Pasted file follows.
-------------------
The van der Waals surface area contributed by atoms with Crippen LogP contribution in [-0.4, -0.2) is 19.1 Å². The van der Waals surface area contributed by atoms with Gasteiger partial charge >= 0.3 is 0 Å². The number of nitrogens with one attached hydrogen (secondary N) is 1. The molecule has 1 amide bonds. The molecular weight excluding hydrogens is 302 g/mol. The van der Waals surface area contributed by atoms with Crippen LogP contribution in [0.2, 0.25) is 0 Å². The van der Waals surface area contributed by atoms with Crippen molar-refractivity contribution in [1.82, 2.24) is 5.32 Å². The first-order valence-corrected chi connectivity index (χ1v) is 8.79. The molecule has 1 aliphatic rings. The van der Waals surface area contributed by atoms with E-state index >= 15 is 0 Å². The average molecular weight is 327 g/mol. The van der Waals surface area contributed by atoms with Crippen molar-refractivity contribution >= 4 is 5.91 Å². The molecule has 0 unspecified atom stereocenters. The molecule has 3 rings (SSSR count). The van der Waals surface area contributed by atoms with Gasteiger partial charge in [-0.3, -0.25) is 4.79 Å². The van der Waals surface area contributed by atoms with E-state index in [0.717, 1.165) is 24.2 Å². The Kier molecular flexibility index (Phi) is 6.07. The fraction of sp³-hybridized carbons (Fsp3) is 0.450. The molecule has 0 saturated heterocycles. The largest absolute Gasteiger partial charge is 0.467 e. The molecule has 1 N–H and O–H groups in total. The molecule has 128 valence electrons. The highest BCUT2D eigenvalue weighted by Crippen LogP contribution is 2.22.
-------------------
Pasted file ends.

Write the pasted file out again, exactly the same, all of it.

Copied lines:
The van der Waals surface area contributed by atoms with Crippen LogP contribution in [-0.4, -0.2) is 19.1 Å². The van der Waals surface area contributed by atoms with Gasteiger partial charge >= 0.3 is 0 Å². The number of nitrogens with one attached hydrogen (secondary N) is 1. The molecule has 1 amide bonds. The molecular weight excluding hydrogens is 302 g/mol. The van der Waals surface area contributed by atoms with Crippen LogP contribution in [0.2, 0.25) is 0 Å². The van der Waals surface area contributed by atoms with Crippen molar-refractivity contribution in [1.82, 2.24) is 5.32 Å². The first-order valence-corrected chi connectivity index (χ1v) is 8.79. The molecule has 1 aliphatic rings. The van der Waals surface area contributed by atoms with E-state index >= 15 is 0 Å². The average molecular weight is 327 g/mol. The van der Waals surface area contributed by atoms with Crippen molar-refractivity contribution >= 4 is 5.91 Å². The molecule has 0 unspecified atom stereocenters. The molecule has 3 rings (SSSR count). The van der Waals surface area contributed by atoms with Gasteiger partial charge in [-0.3, -0.25) is 4.79 Å². The van der Waals surface area contributed by atoms with E-state index in [0.717, 1.165) is 24.2 Å². The Kier molecular flexibility index (Phi) is 6.07. The fraction of sp³-hybridized carbons (Fsp3) is 0.450. The molecule has 0 saturated heterocycles. The largest absolute Gasteiger partial charge is 0.467 e. The molecule has 1 N–H and O–H groups in total. The molecule has 128 valence electrons. The highest BCUT2D eigenvalue weighted by Crippen LogP contribution is 2.22.